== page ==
Matt Scobey is always busy working on something interesting. For his brand-new installation at Fancy Tiger, the artist drew inspiration from the 1920s art movement Proun to create a concrete-and-wood modular installation with pieces that viewers can purchase to take home in order to create their own personal installations. In advance of Scobey's opening tomorrow, March 7, from 6 to 9 p.m. at Fancy Tiger Clothing, we caught up with the innovative artist to talk about "Hootie Hoo," why he chose to work with concrete, and picking an OutKast song title for the installation.
See also: 100 Colorado Creatives: Matt Scobey
Westword: What's the idea behind "Hootie Hoo"?
Matt Scobey: It's a little bit of a different experiment for me this time. I had been talking with Matthew [Brown, of Fancy Tiger] about doing something at the store, and in my own work I've been experimenting a lot with concrete in the last six months and trying to figure out different ways to use it in art projects and installations. So I'm going to make a site-specific installation out of wood and concrete for the store. It'll look like tiles with simple geometric shapes cut out of them andwork in a grid of some sort with the idea being that people who come by the store can pick up a piece of the mural or a couple pieces and maybe make their own small arrangements over at home.
The platter is really a reference to ritual. Setting aside a space or time for reflection or meditation. I find a strange pleasure in arranging objects, whether that be in my home or in a gallery or public space. In a way we are all curators these days. These platters are like tiny little pedestals for people to set a few objects on, a little personal display of sorts.
What made you want to start experimenting with concrete?
I've been drawn to that material for a long time. I think it's something we all experience in life. I was just walking around today and looking at sidewalk and thinking how cool it would be to someday maybe just pour sidewalks. [Laughs.] I hadn't really had that thought before. It's an approachable material. You can work with it anywhere and I really like the idea that it changes state. When I purchase it from a store in its raw material form, it's this dusty state and you just add water, which is very easily available most anywhere. It has this short period of time of being this kind of liquid goo mess and then it solidifies into a solid. I'm really interested in form and trying to illustrate ideas through using everyday forms right now.
What ideas are you trying to illustrate with this piece?
For years I was obsessed with patterns and repetition. Bricks, diagonal lines, wavy lines, textile patterns were all sources of inspiration and I was trying to develop a visual language by referencing these shapes and patterns in paintings and drawings. The concrete shapes used to create the installation for Fancy Tiger are a reference to that visual language and progression/attempt to evolve from a flat surface, hopefully addressing space and form in a new way. Keep reading for more from Matt Scobey. I have this interest in designing objects for the home. I'm experimenting with small containers and little tabletop sculptures, and with this work for Fancy Tiger I'm moving more into small platters. While these pieces will be hung on a wall on view at Fancy Tiger, I'm going to have a little padding on them so that they can be placed on a table and you could put a coffee cup or a book you're reading on top of it. I've always been interested in things having a little bit of function to them instead of being strictly decorative, but at the same time I'm really into graphics and I don't see anything wrong with something being strictly decorative. This is just another element. I'd like to move into developing some lamps, and I guess this is part of a series of objects I'm trying to design that I feel could be used in the home instead of just strictly hung on a wall and looked at.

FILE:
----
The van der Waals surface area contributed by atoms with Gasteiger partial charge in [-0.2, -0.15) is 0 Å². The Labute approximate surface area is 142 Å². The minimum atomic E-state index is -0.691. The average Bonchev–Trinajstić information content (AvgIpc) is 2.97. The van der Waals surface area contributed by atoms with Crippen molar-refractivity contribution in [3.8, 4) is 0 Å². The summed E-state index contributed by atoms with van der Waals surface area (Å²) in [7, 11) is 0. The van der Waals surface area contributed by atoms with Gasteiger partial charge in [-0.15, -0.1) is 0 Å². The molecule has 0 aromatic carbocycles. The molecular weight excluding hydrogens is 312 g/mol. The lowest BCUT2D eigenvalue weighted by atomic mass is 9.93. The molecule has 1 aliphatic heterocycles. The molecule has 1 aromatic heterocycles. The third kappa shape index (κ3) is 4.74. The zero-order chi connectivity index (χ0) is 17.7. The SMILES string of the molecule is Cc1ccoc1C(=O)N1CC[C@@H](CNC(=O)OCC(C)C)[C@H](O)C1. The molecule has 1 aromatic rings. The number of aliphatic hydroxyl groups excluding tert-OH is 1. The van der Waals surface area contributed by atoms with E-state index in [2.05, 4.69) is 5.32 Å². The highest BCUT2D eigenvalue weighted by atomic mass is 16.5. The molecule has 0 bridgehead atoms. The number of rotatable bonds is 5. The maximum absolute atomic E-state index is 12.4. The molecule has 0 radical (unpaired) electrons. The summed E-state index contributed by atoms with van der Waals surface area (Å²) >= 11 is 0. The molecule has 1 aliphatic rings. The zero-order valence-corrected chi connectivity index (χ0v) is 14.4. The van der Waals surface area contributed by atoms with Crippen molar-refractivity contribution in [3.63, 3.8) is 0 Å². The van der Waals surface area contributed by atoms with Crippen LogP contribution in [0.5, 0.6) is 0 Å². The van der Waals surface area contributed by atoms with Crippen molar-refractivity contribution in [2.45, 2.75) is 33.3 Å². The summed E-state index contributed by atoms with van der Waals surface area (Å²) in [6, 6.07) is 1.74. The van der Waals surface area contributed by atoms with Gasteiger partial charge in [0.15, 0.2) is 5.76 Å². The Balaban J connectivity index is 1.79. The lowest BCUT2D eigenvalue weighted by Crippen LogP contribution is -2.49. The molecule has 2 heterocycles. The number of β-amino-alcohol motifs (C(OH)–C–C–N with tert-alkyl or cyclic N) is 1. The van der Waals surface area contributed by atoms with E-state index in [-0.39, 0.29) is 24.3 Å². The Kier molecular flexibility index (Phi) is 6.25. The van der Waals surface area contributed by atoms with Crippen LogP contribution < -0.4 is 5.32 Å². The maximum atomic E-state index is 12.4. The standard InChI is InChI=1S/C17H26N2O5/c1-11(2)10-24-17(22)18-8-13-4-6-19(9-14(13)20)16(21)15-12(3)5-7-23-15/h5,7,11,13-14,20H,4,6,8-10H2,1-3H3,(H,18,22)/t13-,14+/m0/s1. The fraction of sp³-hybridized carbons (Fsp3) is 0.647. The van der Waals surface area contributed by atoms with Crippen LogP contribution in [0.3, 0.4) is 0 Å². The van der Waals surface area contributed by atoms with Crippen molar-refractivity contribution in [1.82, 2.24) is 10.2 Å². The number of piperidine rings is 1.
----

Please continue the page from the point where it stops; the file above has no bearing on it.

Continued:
Where does the title for the installation come from?
That's a reference to an Outkast track. In general, it's a reference to language and private language. I've always loved language and meaning and how it's different in different situations. I've also always been attracted to lyrics and using references to music in my work. I used to make these comics that were illustrations of rap songs or any kind of song, really. Folk songs or whatever. So I guess that's just a personal interest and underlying theme of reference to the underground, just letting people know, hey, come on by.What made you choose that Outkast song title?
I was hanging out with a couple of friends the other day and OutKast was on, and we were just chatting about how great that album was and nostalgically tripping down memory lane and chatting about listening to it ten years ago together and what hip-hop is now and what it was then. It was just a moment of being with close friends and feeling really comfortable, and hopefully this piece will have a little of that in it.
We Believe Local Journalism is Critical to the Life of a City
Engaging with our readers is essential to Westword's mission. Make a financial contribution or sign up for a newsletter, and help us keep telling Denver's stories with no paywalls.
Support Our Journalism
I just hope people come down and say hi and have a nice evening. I know there are a couple of other art shows going on in the neighborhood that night. I use art as a way of meeting people and getting to know other people and myself, so I'm just really excited to get to share the work with everyone and hope to see some people I haven't seen for a long time and just catch up.